Eight Mile Creek Loop, Mt. Hood National Forest, OR, 6/2020.
This small and rather plain member of the rose family, also known as “Pink Pinwheels”, was prevalent in a small, sunny meadow near the trailhead on a recent hike on the east side of Mt. Hood. (more…)
We found these large purple flowers in alluring sun-spotted drifts while hiking this summer in the Cascade-Siskiyou National Monument along the Pacific Crest Trail. (more…)
A special two-colored violet found only in serpentine soils at the Oregon-California border, a unique botanical environment we return to again and again. (more…)
We recently photographed this uncommon catchfly, and then realized we had also seen it on a previous trip visiting, Oregon’s southern Cascades. Although common in this limited area, we more often see Parry’s Catchfly, elsewhere in the northwest. (more…)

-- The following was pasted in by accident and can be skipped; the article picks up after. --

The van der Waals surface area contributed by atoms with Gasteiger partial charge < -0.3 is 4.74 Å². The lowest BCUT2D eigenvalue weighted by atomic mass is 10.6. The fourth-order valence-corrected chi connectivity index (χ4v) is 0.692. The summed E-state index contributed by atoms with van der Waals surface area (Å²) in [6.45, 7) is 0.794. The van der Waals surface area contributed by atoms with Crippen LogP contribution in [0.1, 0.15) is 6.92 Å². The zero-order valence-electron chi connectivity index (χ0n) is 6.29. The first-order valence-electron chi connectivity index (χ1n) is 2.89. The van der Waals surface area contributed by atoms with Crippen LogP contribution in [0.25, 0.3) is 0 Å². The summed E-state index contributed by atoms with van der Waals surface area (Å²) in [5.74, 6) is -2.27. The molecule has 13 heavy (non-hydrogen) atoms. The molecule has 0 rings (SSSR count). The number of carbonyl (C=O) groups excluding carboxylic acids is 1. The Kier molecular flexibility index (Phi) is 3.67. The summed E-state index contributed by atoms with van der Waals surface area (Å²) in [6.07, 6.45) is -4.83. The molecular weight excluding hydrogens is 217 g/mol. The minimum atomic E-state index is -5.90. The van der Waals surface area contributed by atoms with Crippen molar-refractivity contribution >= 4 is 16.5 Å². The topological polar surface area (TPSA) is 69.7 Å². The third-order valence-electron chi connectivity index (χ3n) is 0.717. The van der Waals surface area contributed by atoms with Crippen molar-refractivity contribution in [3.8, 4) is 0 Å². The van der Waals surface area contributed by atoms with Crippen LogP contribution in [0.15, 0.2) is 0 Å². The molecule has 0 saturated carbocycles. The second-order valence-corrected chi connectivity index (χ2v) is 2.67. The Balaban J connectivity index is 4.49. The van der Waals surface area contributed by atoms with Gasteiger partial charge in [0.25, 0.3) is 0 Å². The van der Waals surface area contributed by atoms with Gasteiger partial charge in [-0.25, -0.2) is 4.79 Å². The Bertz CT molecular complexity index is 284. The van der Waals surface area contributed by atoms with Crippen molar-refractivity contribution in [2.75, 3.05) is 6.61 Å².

We found this parasitic, purple-hued “flower” in a couple wooded locations in an early southern Oregon trip, (more…)
This is one of two similar ceanothus ground covers whose rugged foliage set it apart from the larger more common trailside shrubs in the buckthorn family, (more…)
Introduced to this continent from Europe, so that its roots could be used as a coffee substitute. (more…)
We’ve been hiking on Mt. Hood, Mt. Adams and in the Gorge the last few weeks and have been seeing these everywhere, usually in large bunches. We’ve seen them on roadsides, trail sides and lower-elevation meadows.
This high-elevation penstemon is distinguishable from Davidson’s Penstemon by its rosy color.
Compare to Quil-leaved Lewisia.
There’s no mistaking the unique sculptural Columbine for any other mountain flower. It’s a good day when you find these elegant beauties gracing a trail en mass. (more…)